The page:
ISLAMABAD, July 4: No performance guarantees were being given by the US company Hughes for shifting the defective HGS3 satellite to 38 E orbital slot of Pakistan as PAKSAT 1, said National Telecommunication Corporation (NTC) chairman Air Vice Marshal Azhar Maud, here on Thursday.
Briefing the media after approval of PAKSAT 1 by the federal cabinet earlier on Wednesday, he said only advance payment would be insured against any failure of satellite during relocation manoeuvre.
The media briefing was attended by Science and Technology Minister Dr Atta-ur-Rehman, PTCL chairman Akhtar Bajwa, IT and Telecom division secretary Ashfaque Mehmood and adviser to minister on IT Salman Ansari.
Maud said the upfront cost of the satellite, renamed as HGS3 from Turkish Anatolia 1, would be $4.5 million while the recurring cost of operating the satellite and lease cost of all 34 transponders was round Rs4.6 million.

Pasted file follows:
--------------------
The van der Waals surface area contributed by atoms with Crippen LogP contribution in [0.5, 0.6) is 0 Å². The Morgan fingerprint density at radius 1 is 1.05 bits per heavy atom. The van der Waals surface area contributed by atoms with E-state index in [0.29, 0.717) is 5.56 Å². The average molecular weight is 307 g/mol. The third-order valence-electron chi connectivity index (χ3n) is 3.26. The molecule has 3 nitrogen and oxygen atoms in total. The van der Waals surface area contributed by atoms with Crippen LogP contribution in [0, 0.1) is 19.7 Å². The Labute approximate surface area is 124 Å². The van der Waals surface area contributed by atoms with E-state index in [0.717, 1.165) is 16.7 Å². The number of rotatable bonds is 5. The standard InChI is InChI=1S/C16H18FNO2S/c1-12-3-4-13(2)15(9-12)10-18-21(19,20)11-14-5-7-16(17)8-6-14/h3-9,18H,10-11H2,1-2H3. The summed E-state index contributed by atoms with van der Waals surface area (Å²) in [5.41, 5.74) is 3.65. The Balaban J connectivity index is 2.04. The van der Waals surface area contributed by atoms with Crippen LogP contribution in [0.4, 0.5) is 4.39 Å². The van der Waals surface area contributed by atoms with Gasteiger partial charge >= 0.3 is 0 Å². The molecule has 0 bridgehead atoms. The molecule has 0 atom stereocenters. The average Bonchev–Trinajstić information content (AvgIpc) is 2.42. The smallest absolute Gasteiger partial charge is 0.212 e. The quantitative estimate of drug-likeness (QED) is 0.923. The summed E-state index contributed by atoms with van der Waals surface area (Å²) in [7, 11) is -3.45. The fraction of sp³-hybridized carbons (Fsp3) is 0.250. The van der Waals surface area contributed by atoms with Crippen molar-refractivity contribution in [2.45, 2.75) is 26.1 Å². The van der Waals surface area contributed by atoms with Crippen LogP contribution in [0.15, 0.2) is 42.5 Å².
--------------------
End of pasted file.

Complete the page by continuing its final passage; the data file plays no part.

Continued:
Giving details of the troubled history of the satellite which Pakistan has decided to buy for saving its allocated orbital slot, he said the satellite was launched in 1996 for Indonesia and later on it developed a power pack problem. The satellite, he added, was leased to Turkey as Anatolia 1 but on termination of the lease, the ownership went back to Hughes.
Maud said the power pack problem of the satellite was persistent and did not allow its batteries to provide energy to the payload during the eclipse period of 88 days on an average of three hours per day between 11.00pm and 02.00am. However, he said, the payload was fully functional and the availability of the satellite transponder was more than 96 per cent despite outages during the eclipse period.
“This problem has caused the cost of the satellite to come down significantly as similar satellites not having this kind of problem are available for about $50 million to $80 million,” he said.
Briefing the media, Dr Atta said retention of the slot was important from commercial and strategic points of view as it would assure retention of a foothold in space. Pakistan, he said, had already lost four out of the five allocated slots due to negligence of the previous governments.
He said the core issues were to occupy orbital slot 38 E and to attain frequency coordination with the concerned regional administrations for securing the maximum number of transponders for Pakistan’s use.